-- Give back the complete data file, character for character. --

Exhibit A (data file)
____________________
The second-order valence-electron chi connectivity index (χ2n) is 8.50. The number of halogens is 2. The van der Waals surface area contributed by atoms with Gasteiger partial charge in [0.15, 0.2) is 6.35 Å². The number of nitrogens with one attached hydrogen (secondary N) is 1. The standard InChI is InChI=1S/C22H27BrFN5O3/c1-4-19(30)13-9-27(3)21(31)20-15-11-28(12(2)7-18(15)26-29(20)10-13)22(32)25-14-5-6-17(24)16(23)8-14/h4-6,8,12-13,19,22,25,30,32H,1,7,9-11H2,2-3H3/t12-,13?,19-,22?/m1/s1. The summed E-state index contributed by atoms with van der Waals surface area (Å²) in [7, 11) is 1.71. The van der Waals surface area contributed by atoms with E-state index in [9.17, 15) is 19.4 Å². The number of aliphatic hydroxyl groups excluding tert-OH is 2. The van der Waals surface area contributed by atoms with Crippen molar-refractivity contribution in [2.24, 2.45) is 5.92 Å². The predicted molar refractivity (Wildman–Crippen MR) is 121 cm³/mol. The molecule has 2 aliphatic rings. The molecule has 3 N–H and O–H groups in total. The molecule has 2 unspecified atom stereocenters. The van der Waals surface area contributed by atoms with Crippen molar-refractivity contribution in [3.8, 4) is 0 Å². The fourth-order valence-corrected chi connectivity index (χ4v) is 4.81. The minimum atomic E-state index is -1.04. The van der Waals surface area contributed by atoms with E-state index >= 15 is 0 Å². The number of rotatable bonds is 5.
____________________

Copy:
The second-order valence-electron chi connectivity index (χ2n) is 8.50. The number of halogens is 2. The van der Waals surface area contributed by atoms with Gasteiger partial charge in [0.15, 0.2) is 6.35 Å². The number of nitrogens with one attached hydrogen (secondary N) is 1. The standard InChI is InChI=1S/C22H27BrFN5O3/c1-4-19(30)13-9-27(3)21(31)20-15-11-28(12(2)7-18(15)26-29(20)10-13)22(32)25-14-5-6-17(24)16(23)8-14/h4-6,8,12-13,19,22,25,30,32H,1,7,9-11H2,2-3H3/t12-,13?,19-,22?/m1/s1. The summed E-state index contributed by atoms with van der Waals surface area (Å²) in [7, 11) is 1.71. The van der Waals surface area contributed by atoms with E-state index in [9.17, 15) is 19.4 Å². The number of aliphatic hydroxyl groups excluding tert-OH is 2. The van der Waals surface area contributed by atoms with Crippen molar-refractivity contribution in [2.24, 2.45) is 5.92 Å². The predicted molar refractivity (Wildman–Crippen MR) is 121 cm³/mol. The molecule has 2 aliphatic rings. The molecule has 3 N–H and O–H groups in total. The molecule has 2 unspecified atom stereocenters. The van der Waals surface area contributed by atoms with Crippen molar-refractivity contribution in [3.8, 4) is 0 Å². The fourth-order valence-corrected chi connectivity index (χ4v) is 4.81. The minimum atomic E-state index is -1.04. The van der Waals surface area contributed by atoms with E-state index >= 15 is 0 Å². The number of rotatable bonds is 5.